It would have been in bad literary taste to peg the curse of slavery to Ham's eldest son Cush—Cush in Hebrew means black—who settled in Africa, so it was specified on his youngest son Canaan who sired a people of long ago and now forgotten, making it more palatable for our equality-driven society.

Production Values

This movie, “” (2015) was directed by Yorgos Lanthimos, and co-written by Lanthimos and Efthymis Filippou. The cast includes Colin Farrell, Rachel Weisz, Léa Seydoux, Ben Whishaw and John C. Reilly. We witnessed a smooth, bridled performance from Farrell, playing against type, and the comedic talent of John C. Reilly at its lisping best. Ben Whishaw, Rachel Weisz and Olivia Colman shine in roles requiring straight faces in abnormal circumstances.

MPAA rated it R for sexual content including dialogue, and some violence. The first half of the film is pure black comedy, the second half a wilderness adventure. The ominous strains of Johnnie Burn's original score draw us in deeper. The characters' bluntness is disarming, their ‘dry’ straight­for­ward­ness funny. Their society is Twilight Zone simplistic. Men fight like girls; couples game each other like zombies; and woe be to the sorry buster who seeks release through masturbation. The editing suffices for the simple storyline.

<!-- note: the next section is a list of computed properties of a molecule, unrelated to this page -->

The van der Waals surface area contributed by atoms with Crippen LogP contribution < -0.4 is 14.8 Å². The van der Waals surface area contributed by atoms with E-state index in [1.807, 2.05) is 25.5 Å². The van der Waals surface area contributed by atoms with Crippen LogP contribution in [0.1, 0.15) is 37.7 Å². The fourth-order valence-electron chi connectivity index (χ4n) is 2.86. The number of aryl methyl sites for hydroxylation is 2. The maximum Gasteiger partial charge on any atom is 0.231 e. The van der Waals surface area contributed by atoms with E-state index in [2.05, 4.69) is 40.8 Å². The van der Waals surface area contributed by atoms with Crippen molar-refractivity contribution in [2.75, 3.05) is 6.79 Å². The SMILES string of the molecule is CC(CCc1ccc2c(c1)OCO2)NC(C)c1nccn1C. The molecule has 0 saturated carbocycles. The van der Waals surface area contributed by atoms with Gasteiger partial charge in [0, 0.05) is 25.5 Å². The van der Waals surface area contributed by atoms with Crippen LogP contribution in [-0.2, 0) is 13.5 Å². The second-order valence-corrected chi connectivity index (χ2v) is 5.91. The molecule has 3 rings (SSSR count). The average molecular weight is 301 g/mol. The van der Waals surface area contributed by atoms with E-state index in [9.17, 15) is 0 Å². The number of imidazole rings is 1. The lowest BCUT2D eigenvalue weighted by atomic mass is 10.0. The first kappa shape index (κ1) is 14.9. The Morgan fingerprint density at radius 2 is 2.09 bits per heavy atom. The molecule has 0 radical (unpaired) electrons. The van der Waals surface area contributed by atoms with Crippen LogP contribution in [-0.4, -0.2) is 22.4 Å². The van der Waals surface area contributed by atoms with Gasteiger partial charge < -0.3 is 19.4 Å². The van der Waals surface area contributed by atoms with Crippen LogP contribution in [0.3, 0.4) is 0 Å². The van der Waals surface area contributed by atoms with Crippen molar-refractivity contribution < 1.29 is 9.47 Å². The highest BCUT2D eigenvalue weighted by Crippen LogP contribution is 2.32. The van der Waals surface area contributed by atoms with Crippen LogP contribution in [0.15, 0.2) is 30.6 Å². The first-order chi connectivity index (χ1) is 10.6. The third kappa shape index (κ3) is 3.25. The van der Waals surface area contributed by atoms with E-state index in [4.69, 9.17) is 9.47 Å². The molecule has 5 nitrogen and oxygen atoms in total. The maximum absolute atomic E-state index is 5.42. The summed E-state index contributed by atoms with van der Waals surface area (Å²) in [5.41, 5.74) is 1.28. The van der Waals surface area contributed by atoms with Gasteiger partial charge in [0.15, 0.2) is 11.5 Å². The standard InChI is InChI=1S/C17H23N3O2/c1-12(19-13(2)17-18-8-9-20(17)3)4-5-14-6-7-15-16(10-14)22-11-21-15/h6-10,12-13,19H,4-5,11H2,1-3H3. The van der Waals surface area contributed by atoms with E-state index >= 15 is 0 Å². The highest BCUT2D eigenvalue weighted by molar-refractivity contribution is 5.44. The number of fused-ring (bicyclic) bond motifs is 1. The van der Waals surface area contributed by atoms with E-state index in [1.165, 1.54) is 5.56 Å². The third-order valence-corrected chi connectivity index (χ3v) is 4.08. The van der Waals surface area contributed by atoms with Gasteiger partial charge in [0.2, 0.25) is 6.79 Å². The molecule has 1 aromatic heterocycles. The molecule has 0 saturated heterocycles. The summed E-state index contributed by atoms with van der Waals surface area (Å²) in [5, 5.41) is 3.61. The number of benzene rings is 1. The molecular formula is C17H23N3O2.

Review Conclusion w/ Christian Recommendation

Nobody can accuse this film of being slick. Its amateurish formulation avoids distracting the audience from sussing out the nature of this unusual society, which is implicitly conveyed by chance comment and developing circumstance. It preys upon a deep racial memory of Noah's Flood mixed with a brooding suspicion that our real world is headed in the direction of this movie one, and it hasn't far to go to get there. If you like movies that creep you out, this one will fill the bill.

Movie Ratings

Action Factor: Weak action scenes. Suitability For Children: Not Suitable for Children of Any Age. Special effects: Well, at least you can't see the strings. Video Occasion: Good for Groups. Suspense: Keeps you on the edge of your seat. Overall product rating: Four stars out of five.

Works Cited

Scripture quoted from the King James Version. Pub. 1611, rev. 1769. Software.

Combs, Mark DeWayne. End the Beginning. USA: Splinter in the Mind's Eye Pub., 2014. Print.

Hodge, Bodie. Tower of Babel: The Cultural History of Our Ancestors. Green Forest, AR: New Leaf Pub., 2013. Print.